What if Today’s U.S.-Canada Hockey Game Settled a 200-Year-Old Border Dispute?


Who wouldn't want to lay claim to this bird?
National Journal
Brian Resnick
Feb. 21, 2014, 6:27 a.m.

Let’s up the ante of Fri­day’s U.S. vs. Canada hockey match.

Let’s say — just for fun — whichever team wins, that coun­try can lay fi­nal and ab­so­lute claim over one 500-yard, rocky bird-watch­er para­dise loc­ated 12 miles off the coast of Maine.

Yes, Ma­chi­as Seal Is­land is an ap­pro­pri­ate prize, hav­ing been dis­puted between the Amer­ic­ans and the Ca­na­dians since the found­ing of the two coun­tries. And what a gem it is. Ac­cord­ing to bird­ing site New Eng­land Seabirds, “Every birder should vis­it Ma­chi­as Seal Is­land at least once,” to ob­serve its pop­u­la­tions of puffins and razor­bills. Land­ing on the two-per­son in­hab­ited is­land is de­pend­ant on calm wa­ters. And due to con­ser­va­tion ef­forts, only 15 people a day are al­lowed to vis­it.

The trouble with that par­tic­u­lar is­land star­ted with the Treaty of Par­is, the doc­u­ment that ended the Re­volu­tion­ary War.

“The treaty as­signed to the newly in­de­pend­ent 13 colon­ies all is­lands with­in 20 leagues — about 70 miles — of the Amer­ic­an shore,” The New York Times re­por­ted in 2012. “But the treaty also ex­cluded any is­land that had ever been part of Nova Sco­tia, and Ca­na­dians have poin­ted to a 17th-cen­tury Brit­ish land grant they say proves the is­land was in­deed part of that province, whose west­ern por­tion be­came New Brun­swick in the late 18th cen­tury.”

And the bor­der was made more am­bigu­ous by the Treaty of Ghent, which ended the war of 1812.

“Grand Man­an Is­land was awar­ded to Bri­tain in 1817 by a com­mis­sion set up by the Treaty of Ghent,” the Chris­ti­an Sci­ence Mon­it­or re­por­ted in 1982. “Some Ca­na­dians claim Ma­chi­as Seal Is­land is part of the Grand Man­an Ar­chipelago of about 100 tiny is­lands scattered in the shoals south­w­est of Grand Man­an.”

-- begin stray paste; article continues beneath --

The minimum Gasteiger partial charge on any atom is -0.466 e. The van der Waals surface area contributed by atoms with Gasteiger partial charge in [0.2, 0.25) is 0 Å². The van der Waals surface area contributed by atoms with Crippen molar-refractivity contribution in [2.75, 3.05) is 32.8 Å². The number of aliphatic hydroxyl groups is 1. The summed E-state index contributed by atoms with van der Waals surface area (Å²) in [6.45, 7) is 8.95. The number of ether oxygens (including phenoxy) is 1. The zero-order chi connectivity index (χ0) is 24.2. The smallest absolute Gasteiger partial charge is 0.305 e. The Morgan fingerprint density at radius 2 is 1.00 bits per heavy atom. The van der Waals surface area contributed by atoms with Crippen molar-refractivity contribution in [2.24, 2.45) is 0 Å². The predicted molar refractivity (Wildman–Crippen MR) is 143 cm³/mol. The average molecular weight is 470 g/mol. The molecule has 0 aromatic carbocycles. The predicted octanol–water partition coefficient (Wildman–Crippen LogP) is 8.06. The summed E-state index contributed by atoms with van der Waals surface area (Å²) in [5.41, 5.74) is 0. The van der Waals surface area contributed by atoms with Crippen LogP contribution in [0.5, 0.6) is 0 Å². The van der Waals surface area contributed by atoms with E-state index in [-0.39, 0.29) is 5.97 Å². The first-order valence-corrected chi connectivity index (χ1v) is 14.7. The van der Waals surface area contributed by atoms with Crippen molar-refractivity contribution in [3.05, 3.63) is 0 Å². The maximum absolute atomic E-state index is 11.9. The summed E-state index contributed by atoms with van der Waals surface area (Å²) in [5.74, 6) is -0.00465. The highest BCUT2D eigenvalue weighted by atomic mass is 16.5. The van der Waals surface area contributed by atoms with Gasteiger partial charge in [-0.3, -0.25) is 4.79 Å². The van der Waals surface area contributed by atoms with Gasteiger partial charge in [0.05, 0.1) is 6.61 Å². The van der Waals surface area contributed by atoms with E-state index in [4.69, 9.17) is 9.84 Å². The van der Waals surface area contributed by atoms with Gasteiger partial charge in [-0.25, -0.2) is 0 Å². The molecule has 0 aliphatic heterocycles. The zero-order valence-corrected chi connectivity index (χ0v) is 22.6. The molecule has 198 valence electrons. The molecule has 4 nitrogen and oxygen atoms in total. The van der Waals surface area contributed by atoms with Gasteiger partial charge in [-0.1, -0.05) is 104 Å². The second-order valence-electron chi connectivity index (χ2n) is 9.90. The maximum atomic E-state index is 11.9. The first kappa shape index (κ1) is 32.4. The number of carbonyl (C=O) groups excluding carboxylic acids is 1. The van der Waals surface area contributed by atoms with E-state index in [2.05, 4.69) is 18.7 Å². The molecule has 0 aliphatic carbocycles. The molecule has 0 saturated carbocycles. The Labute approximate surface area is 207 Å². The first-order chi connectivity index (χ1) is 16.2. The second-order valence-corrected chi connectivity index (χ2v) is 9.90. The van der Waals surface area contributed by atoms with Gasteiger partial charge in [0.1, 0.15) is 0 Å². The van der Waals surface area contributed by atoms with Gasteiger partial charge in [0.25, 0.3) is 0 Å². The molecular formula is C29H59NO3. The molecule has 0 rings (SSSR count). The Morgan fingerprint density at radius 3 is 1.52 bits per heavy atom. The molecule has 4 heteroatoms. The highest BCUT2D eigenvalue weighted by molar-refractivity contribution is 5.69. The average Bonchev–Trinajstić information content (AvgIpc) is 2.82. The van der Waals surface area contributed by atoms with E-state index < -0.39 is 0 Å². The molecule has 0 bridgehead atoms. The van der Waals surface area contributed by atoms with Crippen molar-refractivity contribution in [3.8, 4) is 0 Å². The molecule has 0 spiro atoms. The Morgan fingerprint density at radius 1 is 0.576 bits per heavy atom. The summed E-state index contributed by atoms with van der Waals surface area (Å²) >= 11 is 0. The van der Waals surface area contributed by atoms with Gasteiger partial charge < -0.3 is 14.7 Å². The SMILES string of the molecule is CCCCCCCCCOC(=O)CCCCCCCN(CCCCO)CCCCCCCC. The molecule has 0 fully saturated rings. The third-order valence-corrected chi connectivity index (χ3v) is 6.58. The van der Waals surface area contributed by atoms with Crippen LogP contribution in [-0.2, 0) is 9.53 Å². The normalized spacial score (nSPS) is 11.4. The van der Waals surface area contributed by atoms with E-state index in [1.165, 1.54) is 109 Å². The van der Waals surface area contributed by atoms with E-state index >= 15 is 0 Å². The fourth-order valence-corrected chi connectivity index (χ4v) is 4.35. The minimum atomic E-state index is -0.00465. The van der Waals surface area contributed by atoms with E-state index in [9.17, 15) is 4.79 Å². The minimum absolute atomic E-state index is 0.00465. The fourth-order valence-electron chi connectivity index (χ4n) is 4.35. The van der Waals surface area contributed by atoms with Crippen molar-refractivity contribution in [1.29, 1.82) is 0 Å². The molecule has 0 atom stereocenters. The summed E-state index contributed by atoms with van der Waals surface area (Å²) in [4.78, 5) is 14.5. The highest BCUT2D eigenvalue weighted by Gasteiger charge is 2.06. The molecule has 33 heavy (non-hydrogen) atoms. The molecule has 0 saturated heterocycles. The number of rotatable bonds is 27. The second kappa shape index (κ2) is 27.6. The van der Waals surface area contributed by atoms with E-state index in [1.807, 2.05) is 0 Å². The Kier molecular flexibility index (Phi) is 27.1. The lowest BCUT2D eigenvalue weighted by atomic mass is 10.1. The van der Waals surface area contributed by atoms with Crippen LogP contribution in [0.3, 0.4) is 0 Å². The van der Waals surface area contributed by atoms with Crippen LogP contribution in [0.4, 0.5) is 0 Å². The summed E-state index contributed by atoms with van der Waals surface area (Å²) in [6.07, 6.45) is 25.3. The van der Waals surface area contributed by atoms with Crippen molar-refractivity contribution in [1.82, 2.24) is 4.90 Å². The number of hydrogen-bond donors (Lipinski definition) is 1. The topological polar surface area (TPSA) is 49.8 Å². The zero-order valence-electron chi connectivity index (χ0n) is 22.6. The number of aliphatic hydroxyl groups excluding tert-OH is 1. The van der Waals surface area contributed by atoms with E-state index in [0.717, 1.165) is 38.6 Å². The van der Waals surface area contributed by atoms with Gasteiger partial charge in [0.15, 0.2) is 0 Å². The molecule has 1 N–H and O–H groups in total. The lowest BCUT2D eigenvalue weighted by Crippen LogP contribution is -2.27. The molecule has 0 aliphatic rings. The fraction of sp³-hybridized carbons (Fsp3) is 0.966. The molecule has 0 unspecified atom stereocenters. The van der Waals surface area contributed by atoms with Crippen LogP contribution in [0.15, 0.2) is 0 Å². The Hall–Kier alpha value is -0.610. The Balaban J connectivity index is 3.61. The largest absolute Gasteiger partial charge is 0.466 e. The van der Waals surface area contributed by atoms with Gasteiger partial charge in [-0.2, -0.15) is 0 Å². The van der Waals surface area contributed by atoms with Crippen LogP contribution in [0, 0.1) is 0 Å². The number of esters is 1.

See­ing how the is­land is barely in­hab­ited, real con­flicts re­gard­ing the Is­land are rare. Also, Ca­na­dians have manned and op­er­ated a light­house on the is­land since the 19th cen­tury. If pos­ses­sion counts most of all, then the Ca­na­dians have it.

But there have been mo­ments of fric­tion. In the 1980s, an Amer­ic­an cap­tain be­came an­noyed when the Ca­na­dian Coast Guard pre­ven­ted him from land­ing on the is­land. The cap­tain in­formed the Ca­na­dians that they were in Amer­ica, and he didn’t have to listen to their or­ders. It be­came a minor news story. At the time, Ca­na­dian of­fi­cials re­spon­ded, ”There is no dis­pute as far as we are con­cerned…. It is a Ca­na­dian is­land and Ca­na­dian-reg­u­lated.” Like­wise, a U.S. State De­part­ment of­fi­cial provided the cap­tain with a let­ter that stated “‘that Ma­chi­as Seal Is­land is part of the United States, and has been since the found­ing of the Re­pub­lic.”

Oth­er con­flicts have erup­ted over the place­ment of lob­ster traps near the is­land.

Did we men­tion that the is­land comes with a sea­son­al pop­u­la­tion of 10,000 puffins? You know, those ad­or­able birds of the north that look like a cross between a pen­guin and a tou­can? These ones:

There’s a lot at stake here, Team U.S.A.

Cor­rec­tion: This post ori­gin­ally stated Fri­day’s match was for a gold medal. It is the semi­final game. 

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